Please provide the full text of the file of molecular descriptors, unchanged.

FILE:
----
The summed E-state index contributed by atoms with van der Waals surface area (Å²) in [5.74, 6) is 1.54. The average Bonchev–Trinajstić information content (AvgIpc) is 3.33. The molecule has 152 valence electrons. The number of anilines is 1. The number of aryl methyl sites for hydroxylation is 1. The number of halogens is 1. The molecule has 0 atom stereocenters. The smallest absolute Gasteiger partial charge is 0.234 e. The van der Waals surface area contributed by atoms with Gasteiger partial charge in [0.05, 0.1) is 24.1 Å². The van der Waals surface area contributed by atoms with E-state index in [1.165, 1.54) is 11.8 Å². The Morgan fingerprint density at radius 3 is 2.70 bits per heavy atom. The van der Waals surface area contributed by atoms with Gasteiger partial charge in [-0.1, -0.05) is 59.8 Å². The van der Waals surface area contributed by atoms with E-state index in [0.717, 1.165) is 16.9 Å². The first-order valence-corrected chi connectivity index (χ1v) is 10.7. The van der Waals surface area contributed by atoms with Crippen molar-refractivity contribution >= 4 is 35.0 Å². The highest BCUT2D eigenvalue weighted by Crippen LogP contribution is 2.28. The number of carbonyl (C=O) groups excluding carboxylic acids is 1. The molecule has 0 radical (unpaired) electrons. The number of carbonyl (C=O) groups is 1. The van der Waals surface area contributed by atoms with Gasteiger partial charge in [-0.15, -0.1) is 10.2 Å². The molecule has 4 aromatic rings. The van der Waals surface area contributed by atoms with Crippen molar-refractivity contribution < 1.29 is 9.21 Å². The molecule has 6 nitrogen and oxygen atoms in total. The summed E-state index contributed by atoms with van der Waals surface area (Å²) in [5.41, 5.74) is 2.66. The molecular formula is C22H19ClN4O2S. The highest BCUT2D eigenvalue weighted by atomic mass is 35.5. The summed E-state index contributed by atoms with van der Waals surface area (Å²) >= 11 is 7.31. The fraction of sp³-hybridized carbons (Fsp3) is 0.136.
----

The summed E-state index contributed by atoms with van der Waals surface area (Å²) in [5.74, 6) is 1.54. The average Bonchev–Trinajstić information content (AvgIpc) is 3.33. The molecule has 152 valence electrons. The number of anilines is 1. The number of aryl methyl sites for hydroxylation is 1. The number of halogens is 1. The molecule has 0 atom stereocenters. The smallest absolute Gasteiger partial charge is 0.234 e. The van der Waals surface area contributed by atoms with Gasteiger partial charge in [0.05, 0.1) is 24.1 Å². The van der Waals surface area contributed by atoms with E-state index in [1.165, 1.54) is 11.8 Å². The Morgan fingerprint density at radius 3 is 2.70 bits per heavy atom. The van der Waals surface area contributed by atoms with Gasteiger partial charge in [-0.1, -0.05) is 59.8 Å². The van der Waals surface area contributed by atoms with E-state index in [0.717, 1.165) is 16.9 Å². The first-order valence-corrected chi connectivity index (χ1v) is 10.7. The van der Waals surface area contributed by atoms with Crippen molar-refractivity contribution >= 4 is 35.0 Å². The highest BCUT2D eigenvalue weighted by Crippen LogP contribution is 2.28. The number of carbonyl (C=O) groups excluding carboxylic acids is 1. The molecule has 0 radical (unpaired) electrons. The number of carbonyl (C=O) groups is 1. The van der Waals surface area contributed by atoms with Gasteiger partial charge in [-0.15, -0.1) is 10.2 Å². The molecule has 4 aromatic rings. The van der Waals surface area contributed by atoms with Crippen molar-refractivity contribution < 1.29 is 9.21 Å². The molecule has 6 nitrogen and oxygen atoms in total. The summed E-state index contributed by atoms with van der Waals surface area (Å²) in [5.41, 5.74) is 2.66. The molecular formula is C22H19ClN4O2S. The highest BCUT2D eigenvalue weighted by atomic mass is 35.5. The summed E-state index contributed by atoms with van der Waals surface area (Å²) >= 11 is 7.31. The fraction of sp³-hybridized carbons (Fsp3) is 0.136.